8. D

    Don, Atleast we won’t have to quarter any military in our homes!

  9. Roderick T. Long

    And we still have the 11th Amendment!

— 2010 —

  1. Get real

    Have you ever been bit by a pit bull?

    If so, you would be thanking this cop for protecting the people.

  2. Kat

    Tasering a dog merely barking at strangers and tasering it again after it’s been restrained is akin to “protecting the people”?

  3. Rad Geek

    Get real,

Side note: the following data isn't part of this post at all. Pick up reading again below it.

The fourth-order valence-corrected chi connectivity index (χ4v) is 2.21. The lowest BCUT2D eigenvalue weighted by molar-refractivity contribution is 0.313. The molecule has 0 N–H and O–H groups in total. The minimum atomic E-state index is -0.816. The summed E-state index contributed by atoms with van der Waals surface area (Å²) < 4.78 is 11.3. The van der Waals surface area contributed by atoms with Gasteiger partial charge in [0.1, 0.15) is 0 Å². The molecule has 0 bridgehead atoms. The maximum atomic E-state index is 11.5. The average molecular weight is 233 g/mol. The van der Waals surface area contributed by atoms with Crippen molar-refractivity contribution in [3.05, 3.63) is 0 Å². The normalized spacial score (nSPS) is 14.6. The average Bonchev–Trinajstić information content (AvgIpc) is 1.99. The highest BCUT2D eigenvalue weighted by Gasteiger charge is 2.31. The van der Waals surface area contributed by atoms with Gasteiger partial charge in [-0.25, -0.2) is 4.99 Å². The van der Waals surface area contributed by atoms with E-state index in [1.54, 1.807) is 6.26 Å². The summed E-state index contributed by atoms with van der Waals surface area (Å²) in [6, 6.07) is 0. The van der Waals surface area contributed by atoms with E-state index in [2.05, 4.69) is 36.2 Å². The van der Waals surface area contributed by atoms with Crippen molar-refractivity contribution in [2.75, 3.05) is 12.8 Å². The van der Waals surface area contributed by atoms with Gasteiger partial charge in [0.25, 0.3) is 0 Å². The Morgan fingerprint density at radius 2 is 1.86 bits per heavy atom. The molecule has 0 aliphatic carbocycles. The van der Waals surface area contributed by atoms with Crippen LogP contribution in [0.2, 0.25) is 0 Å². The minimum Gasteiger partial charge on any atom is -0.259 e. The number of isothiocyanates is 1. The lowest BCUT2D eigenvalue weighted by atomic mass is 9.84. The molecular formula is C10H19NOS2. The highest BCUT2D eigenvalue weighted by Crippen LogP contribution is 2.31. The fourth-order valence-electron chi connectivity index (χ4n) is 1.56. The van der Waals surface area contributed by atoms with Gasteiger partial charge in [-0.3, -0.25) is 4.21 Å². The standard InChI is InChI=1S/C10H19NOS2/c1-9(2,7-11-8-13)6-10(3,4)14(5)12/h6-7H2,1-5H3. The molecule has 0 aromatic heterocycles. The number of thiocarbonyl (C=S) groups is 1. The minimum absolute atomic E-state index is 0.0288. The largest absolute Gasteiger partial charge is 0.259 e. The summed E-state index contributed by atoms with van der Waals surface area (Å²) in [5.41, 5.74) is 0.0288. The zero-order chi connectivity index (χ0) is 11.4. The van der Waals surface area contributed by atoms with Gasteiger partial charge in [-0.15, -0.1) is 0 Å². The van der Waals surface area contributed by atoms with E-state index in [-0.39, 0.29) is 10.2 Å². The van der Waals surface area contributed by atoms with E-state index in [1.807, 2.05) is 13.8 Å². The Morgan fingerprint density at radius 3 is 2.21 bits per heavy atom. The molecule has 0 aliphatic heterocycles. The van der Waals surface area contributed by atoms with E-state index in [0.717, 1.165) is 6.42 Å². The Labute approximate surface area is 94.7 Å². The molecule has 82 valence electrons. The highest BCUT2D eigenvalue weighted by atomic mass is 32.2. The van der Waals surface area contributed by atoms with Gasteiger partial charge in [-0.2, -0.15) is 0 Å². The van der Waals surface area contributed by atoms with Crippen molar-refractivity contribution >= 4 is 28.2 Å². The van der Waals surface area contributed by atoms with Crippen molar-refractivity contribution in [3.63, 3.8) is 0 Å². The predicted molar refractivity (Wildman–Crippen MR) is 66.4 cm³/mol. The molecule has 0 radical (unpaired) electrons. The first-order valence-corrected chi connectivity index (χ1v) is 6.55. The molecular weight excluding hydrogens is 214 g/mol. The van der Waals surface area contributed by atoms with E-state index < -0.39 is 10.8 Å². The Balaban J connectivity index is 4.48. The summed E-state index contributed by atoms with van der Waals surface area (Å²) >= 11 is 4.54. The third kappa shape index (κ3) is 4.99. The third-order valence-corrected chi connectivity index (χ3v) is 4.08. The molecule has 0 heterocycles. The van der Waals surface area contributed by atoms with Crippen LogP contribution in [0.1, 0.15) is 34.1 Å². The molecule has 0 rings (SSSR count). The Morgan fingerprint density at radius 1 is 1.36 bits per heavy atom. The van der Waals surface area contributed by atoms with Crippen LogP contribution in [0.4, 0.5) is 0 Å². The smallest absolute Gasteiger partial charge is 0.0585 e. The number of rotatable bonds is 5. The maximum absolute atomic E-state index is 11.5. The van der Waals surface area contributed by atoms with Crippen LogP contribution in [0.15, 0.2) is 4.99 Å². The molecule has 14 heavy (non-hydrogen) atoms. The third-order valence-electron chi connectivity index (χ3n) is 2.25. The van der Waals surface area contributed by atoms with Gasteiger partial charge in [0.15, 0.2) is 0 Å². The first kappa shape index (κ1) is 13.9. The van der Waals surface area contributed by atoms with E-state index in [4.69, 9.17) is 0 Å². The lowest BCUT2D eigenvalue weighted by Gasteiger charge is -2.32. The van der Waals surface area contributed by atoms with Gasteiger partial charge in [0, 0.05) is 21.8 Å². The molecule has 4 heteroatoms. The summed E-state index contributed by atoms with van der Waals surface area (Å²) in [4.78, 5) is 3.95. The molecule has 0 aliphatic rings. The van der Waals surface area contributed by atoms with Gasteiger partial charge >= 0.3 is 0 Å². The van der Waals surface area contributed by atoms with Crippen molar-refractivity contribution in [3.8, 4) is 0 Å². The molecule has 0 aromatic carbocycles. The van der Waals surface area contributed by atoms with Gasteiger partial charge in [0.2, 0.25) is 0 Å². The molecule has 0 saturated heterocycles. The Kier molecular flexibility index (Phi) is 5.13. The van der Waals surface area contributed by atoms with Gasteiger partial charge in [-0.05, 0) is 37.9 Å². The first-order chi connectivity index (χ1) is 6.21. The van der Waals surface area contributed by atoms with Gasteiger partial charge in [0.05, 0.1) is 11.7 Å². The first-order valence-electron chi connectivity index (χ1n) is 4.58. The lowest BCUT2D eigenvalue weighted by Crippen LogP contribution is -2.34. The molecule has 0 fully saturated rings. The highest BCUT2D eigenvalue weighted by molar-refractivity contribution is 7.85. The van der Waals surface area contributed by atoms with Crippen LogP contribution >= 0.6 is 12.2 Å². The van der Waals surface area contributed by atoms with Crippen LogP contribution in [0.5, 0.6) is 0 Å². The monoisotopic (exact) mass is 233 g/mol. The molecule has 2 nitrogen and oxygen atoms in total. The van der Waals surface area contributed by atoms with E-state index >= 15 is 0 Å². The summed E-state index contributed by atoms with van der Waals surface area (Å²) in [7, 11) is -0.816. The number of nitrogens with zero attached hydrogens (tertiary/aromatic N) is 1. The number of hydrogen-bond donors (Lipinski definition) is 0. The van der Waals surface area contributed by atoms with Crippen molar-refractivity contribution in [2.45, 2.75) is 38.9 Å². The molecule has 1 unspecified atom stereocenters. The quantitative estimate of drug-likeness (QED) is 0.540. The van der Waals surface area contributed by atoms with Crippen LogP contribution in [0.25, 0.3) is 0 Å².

1. The dog wasn’t a pit bull.

    2. Even if the dog were a pit bull (which it is not), that wouldn’t justify escalating a confrontation with it. (In fact, that would seem to me a good reason not to.) Nor does it justify torturing the dog with electricity when it didn’t pose a physical danger to any other living being, and when they could have waited literally 90 seconds for the owner to get out there to call his dog to heel.

    3. Have you ever been tasered by a police?

    If so, you might have a different notion of what getting protected by government police feels like.

    Given that aggressive, out-of-control police kill, injure and maim far more people every year than pit bulls do, I know what kind of public menace I’m most worried about.